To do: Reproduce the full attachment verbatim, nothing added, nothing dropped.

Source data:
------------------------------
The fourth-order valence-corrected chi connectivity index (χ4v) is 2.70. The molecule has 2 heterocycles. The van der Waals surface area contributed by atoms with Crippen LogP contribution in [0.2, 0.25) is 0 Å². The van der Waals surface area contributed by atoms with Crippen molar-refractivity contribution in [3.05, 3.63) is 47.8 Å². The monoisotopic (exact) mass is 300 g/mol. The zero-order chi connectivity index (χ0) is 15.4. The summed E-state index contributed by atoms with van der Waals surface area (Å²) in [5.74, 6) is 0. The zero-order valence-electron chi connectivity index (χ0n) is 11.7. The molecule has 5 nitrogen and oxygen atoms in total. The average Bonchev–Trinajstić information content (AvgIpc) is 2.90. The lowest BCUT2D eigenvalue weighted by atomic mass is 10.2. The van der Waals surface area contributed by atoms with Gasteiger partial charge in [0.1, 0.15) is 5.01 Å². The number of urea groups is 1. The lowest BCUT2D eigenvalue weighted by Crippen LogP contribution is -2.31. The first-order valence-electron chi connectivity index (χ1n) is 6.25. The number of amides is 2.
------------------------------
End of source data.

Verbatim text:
The fourth-order valence-corrected chi connectivity index (χ4v) is 2.70. The molecule has 2 heterocycles. The van der Waals surface area contributed by atoms with Crippen LogP contribution in [0.2, 0.25) is 0 Å². The van der Waals surface area contributed by atoms with Crippen molar-refractivity contribution in [3.05, 3.63) is 47.8 Å². The monoisotopic (exact) mass is 300 g/mol. The zero-order chi connectivity index (χ0) is 15.4. The summed E-state index contributed by atoms with van der Waals surface area (Å²) in [5.74, 6) is 0. The zero-order valence-electron chi connectivity index (χ0n) is 11.7. The molecule has 5 nitrogen and oxygen atoms in total. The average Bonchev–Trinajstić information content (AvgIpc) is 2.90. The lowest BCUT2D eigenvalue weighted by atomic mass is 10.2. The van der Waals surface area contributed by atoms with Gasteiger partial charge in [0.1, 0.15) is 5.01 Å². The number of urea groups is 1. The lowest BCUT2D eigenvalue weighted by Crippen LogP contribution is -2.31. The first-order valence-electron chi connectivity index (χ1n) is 6.25. The number of amides is 2.